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Only 24 percent of jobs in the region are accessible by transit in 90 minutes or less by a typical resident — and that number drops to 12 percent in the suburbs.

Chicagoland loses a major figure in biking advocacy

We were saddened to hear the news of the death of Al Sturges, someone who had a deep and enduring impact on cycling in Chicagoland and throughout Illinois.

A resident of south suburban Park Forest, Sturges served as a board member and founding executive director of the state-wide bike advocacy organization Ride Illinois (formerly the League of Illinois Bicyclists), and he served on the board of the Active Transportation Alliance for many years.

Sturges said his interest in helping create better conditions for people biking all started when he took up bike commuting in Chicago’s South Suburbs — riding to and from the train to get to work. From there, he said his interest continued to grow.

Often racking up 6,000 miles a year on his bike, Sturges and his wife, Barbara, were members of an active bike club in the south suburbs called Folks on Spokes, and each served as president of the club.

Sturges served on the Active Trans Board of Director’s financial and policy committees. He would help out at the Active Trans office, he worked on Active Trans biking events like the Boulevard Lakefront Tour as well as Bike the Drive, and he administered a bike rideability survey of roads in the South Suburbs with other volunteers.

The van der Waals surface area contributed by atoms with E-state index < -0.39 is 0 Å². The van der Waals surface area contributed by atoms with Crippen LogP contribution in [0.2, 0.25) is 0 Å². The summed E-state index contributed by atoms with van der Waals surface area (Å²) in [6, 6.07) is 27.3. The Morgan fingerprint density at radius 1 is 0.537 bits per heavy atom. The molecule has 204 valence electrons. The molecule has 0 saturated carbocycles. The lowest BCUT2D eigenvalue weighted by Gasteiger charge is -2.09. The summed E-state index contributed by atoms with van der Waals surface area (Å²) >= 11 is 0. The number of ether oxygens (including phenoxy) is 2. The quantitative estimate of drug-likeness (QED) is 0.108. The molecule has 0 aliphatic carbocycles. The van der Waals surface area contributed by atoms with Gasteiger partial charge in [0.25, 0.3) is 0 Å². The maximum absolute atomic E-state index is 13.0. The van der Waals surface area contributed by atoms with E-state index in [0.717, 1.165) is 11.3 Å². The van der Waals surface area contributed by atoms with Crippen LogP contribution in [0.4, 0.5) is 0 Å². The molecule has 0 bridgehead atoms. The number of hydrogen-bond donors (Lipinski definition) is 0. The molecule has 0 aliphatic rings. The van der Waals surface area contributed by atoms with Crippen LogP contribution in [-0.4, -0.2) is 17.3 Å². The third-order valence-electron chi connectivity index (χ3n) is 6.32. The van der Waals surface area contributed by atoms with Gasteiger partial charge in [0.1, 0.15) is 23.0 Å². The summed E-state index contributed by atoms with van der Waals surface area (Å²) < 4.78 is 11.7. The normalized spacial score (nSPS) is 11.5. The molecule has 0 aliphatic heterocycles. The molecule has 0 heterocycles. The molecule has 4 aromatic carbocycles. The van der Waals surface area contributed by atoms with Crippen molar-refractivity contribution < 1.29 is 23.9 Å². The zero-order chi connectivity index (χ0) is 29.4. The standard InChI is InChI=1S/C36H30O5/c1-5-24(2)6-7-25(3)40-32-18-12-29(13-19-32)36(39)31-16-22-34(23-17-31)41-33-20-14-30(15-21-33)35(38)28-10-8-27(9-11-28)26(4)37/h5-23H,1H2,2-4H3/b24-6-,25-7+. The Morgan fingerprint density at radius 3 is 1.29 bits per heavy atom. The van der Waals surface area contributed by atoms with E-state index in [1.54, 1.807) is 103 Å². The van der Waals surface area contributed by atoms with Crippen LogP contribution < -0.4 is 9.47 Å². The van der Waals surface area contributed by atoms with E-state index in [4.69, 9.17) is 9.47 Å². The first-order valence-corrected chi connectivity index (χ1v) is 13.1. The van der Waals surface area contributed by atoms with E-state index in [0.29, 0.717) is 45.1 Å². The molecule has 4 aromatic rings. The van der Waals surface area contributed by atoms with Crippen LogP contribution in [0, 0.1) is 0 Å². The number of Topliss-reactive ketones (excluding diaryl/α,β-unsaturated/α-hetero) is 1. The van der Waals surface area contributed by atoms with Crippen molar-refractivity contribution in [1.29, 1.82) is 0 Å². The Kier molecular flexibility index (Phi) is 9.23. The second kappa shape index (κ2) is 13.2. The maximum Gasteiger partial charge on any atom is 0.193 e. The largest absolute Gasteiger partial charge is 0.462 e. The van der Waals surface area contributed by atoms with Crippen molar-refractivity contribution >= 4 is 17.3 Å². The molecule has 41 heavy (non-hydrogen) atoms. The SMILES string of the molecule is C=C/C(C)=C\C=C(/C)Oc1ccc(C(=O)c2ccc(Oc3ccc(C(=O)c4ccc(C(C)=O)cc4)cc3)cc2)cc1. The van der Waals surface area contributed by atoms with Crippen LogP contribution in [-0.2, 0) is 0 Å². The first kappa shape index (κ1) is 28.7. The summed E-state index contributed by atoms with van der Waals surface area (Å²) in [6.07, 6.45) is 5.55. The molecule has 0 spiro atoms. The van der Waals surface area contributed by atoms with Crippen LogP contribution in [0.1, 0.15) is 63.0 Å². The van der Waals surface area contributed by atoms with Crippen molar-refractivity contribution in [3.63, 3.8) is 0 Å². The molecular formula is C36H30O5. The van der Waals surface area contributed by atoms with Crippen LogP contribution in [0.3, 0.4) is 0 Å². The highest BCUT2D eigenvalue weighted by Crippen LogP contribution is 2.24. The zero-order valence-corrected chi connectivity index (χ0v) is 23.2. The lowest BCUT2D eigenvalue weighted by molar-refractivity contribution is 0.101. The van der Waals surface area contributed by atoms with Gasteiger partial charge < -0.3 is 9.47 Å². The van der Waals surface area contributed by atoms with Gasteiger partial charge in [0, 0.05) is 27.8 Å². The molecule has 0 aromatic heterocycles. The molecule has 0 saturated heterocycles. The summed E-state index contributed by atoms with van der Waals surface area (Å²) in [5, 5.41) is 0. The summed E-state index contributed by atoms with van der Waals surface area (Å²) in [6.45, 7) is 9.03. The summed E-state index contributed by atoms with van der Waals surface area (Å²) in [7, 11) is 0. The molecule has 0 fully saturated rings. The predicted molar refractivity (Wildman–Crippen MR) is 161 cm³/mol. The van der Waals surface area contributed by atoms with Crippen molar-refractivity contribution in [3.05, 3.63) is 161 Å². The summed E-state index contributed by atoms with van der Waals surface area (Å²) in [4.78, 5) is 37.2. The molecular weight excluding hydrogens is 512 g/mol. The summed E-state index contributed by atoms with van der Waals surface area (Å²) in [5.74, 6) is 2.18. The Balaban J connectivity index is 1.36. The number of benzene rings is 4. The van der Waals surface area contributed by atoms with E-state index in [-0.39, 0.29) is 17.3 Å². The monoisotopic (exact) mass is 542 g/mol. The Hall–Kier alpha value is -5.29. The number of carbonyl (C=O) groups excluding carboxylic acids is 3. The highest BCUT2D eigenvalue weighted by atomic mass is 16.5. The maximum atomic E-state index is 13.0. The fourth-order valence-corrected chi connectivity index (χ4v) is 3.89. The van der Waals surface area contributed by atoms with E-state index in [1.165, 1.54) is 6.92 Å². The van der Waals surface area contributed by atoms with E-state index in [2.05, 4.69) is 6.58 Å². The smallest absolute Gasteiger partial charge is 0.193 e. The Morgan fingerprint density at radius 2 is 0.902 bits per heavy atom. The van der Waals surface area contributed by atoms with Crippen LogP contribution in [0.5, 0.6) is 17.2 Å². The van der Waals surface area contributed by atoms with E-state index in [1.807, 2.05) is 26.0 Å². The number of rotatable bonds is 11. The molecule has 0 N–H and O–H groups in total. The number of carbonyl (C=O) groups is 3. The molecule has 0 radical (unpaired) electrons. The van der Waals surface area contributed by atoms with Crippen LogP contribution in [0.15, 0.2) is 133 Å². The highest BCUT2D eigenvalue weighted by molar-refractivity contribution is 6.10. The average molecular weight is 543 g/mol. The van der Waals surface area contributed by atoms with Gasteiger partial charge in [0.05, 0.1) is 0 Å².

While working with Ride Illinois, Sturges helped extend trails in the south suburbs and he helped establish the Grand Illinois Trail, a 500-plus mile cycling loop around northern Illinois that largely follows multi-use trails. He was instrumental in getting Ride Illinois on firm footing in its early days and hiring its first paid staff.

According to an article posted on the Ride Illinois website after Sturges stepped down from the organization’s board this past summer: “Whether you ride a bike once a year or everyday, you have benefited from Al Sturges’ three decades of time, talent, and effort.”

We’re grateful for the many decades that Sturges put toward improving cycling in Illinois. He will be missed.

Photo of Al Sturges courtesy of Ride Illinois